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Courts and Crime

Police shooting panel says officers need a plan for responding to mental health crises

Falmouthshooting102021.jpg
CBS 13
/
via the Bangor Daily News
A man was fatally shot by Falmouth police during a confrontation on Tuesday, Oct. 19, 2021.

The state's Deadly Force Review Panel says the lack of mental health services in rural Maine contributes to situations that can escalate into cases of lethal force by police officers. The panel's report says the typical victim in many of those cases is a middle-aged man, who lives in an isolated rural place, has a criminal history and a weapon, who is known to be potentially violent. Panel Co-Chair Francine Garland Stark says the first time police encounter a person in those circumstances is the time to assess the risk of violent outcomes.

"From the first time someone comes into our system, what are we doing to assess the risk this individual poses to themselves and to others. And what are we able to do around that person to help prevent them from getting to that level of crisis," Garland Stark says.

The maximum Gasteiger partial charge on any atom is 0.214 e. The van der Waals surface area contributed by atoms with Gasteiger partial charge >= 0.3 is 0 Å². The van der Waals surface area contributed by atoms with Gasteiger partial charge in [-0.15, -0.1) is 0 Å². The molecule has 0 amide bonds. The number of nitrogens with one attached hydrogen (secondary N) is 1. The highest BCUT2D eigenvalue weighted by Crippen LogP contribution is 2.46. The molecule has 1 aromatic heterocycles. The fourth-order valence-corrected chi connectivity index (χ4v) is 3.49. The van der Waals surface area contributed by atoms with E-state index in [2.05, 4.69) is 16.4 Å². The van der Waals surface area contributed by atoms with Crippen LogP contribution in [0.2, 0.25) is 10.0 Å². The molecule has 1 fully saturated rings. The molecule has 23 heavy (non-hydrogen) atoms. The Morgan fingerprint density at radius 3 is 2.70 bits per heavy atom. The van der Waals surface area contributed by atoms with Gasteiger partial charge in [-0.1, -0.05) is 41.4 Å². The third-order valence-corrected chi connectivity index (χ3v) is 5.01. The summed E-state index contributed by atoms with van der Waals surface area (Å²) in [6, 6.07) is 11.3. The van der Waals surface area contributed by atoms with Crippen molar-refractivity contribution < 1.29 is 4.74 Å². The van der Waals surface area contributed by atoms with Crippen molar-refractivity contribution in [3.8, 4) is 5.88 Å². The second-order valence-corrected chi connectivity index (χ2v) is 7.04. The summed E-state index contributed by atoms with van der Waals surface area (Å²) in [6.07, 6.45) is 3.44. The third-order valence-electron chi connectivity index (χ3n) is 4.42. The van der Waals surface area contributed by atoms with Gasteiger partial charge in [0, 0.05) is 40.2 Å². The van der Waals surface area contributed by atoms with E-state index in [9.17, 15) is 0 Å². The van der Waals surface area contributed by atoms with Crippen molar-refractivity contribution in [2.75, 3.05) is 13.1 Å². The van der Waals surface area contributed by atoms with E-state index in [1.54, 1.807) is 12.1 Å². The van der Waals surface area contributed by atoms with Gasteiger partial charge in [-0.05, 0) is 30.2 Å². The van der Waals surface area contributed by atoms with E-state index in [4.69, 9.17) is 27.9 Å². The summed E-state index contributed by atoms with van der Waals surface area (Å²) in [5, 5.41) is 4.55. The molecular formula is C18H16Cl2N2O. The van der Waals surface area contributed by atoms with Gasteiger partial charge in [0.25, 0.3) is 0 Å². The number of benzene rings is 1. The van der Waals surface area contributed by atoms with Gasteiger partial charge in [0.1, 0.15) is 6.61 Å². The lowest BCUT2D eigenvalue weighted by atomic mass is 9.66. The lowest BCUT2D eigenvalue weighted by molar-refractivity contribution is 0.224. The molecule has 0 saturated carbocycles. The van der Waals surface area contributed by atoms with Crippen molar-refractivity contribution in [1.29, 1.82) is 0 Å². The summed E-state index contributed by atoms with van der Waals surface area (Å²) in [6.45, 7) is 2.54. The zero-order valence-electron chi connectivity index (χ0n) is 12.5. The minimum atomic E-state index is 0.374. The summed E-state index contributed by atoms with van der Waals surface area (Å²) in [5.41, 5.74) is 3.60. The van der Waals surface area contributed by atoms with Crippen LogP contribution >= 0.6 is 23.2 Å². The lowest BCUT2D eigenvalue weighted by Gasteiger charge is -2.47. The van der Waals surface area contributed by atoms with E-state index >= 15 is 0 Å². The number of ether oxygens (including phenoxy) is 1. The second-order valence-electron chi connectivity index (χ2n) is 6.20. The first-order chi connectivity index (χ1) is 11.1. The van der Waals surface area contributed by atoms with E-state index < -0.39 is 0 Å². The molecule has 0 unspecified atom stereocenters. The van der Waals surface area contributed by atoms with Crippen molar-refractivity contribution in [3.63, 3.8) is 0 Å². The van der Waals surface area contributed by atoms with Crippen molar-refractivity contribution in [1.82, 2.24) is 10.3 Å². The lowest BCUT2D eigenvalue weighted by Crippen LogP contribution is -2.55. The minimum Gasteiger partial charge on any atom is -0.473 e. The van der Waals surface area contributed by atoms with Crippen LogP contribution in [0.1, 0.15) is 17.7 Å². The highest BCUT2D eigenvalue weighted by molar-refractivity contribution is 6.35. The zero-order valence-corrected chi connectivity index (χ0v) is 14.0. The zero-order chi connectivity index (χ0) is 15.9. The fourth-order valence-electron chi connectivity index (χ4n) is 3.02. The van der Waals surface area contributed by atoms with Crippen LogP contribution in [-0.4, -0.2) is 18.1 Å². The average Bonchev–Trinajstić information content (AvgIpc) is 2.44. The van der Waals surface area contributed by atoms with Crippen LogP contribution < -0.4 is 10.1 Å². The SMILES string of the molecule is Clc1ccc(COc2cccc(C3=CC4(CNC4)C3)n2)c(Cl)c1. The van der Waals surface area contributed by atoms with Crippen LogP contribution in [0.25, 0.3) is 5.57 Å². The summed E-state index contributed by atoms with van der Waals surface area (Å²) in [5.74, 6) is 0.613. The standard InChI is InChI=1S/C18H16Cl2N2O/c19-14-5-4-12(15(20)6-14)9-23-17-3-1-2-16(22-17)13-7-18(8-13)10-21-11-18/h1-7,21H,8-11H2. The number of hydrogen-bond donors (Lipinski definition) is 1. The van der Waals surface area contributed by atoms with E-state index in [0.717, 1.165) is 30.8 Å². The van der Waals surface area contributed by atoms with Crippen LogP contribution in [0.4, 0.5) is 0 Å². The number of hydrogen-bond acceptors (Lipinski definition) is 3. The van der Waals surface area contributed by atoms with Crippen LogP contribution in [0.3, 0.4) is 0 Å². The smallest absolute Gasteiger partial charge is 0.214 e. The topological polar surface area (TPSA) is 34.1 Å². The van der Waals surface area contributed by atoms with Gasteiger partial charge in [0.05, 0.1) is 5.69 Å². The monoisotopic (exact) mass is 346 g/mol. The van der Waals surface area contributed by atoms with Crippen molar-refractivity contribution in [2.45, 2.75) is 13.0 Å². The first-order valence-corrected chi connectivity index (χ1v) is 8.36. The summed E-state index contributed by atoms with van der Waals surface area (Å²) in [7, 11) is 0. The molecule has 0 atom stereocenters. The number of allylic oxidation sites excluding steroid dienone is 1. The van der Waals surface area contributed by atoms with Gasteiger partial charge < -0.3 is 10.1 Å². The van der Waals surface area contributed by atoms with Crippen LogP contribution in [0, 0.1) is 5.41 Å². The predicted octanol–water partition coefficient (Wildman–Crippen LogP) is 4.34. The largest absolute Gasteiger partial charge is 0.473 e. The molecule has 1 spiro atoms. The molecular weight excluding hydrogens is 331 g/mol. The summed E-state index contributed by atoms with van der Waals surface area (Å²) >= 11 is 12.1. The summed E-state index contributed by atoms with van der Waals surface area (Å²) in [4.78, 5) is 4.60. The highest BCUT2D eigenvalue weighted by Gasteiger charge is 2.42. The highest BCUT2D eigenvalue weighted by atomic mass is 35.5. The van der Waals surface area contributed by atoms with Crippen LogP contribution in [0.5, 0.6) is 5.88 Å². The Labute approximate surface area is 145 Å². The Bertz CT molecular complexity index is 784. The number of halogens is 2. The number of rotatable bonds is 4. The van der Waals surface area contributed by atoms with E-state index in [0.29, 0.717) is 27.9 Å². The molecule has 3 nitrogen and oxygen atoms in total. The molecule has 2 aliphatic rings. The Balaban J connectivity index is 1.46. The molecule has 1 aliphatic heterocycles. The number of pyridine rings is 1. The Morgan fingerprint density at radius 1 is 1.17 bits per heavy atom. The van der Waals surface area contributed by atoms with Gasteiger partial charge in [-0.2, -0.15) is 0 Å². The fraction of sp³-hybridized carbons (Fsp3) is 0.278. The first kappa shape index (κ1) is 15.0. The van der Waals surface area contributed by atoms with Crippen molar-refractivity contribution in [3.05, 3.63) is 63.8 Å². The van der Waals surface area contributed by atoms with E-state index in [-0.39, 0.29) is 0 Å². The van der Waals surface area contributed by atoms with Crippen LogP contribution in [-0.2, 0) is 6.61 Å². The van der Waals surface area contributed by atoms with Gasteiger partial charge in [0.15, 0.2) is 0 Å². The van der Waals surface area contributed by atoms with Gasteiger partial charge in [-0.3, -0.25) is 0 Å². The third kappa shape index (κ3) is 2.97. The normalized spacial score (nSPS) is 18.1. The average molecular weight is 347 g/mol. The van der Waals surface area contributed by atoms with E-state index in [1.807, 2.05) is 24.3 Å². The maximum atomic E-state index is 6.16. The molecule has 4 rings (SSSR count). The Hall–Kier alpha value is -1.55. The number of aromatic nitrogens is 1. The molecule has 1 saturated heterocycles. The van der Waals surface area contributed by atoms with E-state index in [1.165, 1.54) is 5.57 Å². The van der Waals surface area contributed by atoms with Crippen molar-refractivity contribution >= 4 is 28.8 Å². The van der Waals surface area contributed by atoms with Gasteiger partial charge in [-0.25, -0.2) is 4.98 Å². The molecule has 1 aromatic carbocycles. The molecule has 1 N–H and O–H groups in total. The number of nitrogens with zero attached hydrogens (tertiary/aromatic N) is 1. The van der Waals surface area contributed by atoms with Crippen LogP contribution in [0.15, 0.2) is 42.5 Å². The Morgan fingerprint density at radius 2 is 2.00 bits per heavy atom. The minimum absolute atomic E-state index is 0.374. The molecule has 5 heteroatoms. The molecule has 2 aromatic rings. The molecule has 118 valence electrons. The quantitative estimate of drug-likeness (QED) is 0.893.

Garland Stark says law enforcement agencies need to build relationships with community mental health advocates before there's a crisis and use them to de-escalate violent interactions.

"At minimum all law enforcement agencies need to seek out what mental health services are in their community and be prepared ahead of time about whom they can consult with and strategize on the right approach," Garland Stark says.

The Maine Criminal Justice Academy this month instituted a new policy that outlines proper procedures for responding to people with a mental illness, including the use of involuntary commitment and protection of the public from substantial threats. Maine's Attorney General office, which reviews all deadly force cases, has found no officer guilty of using deadly force without just cause in the last 30 years.

The panel will continue to meet, review cases and develop improved procedures for law enforcement agencies.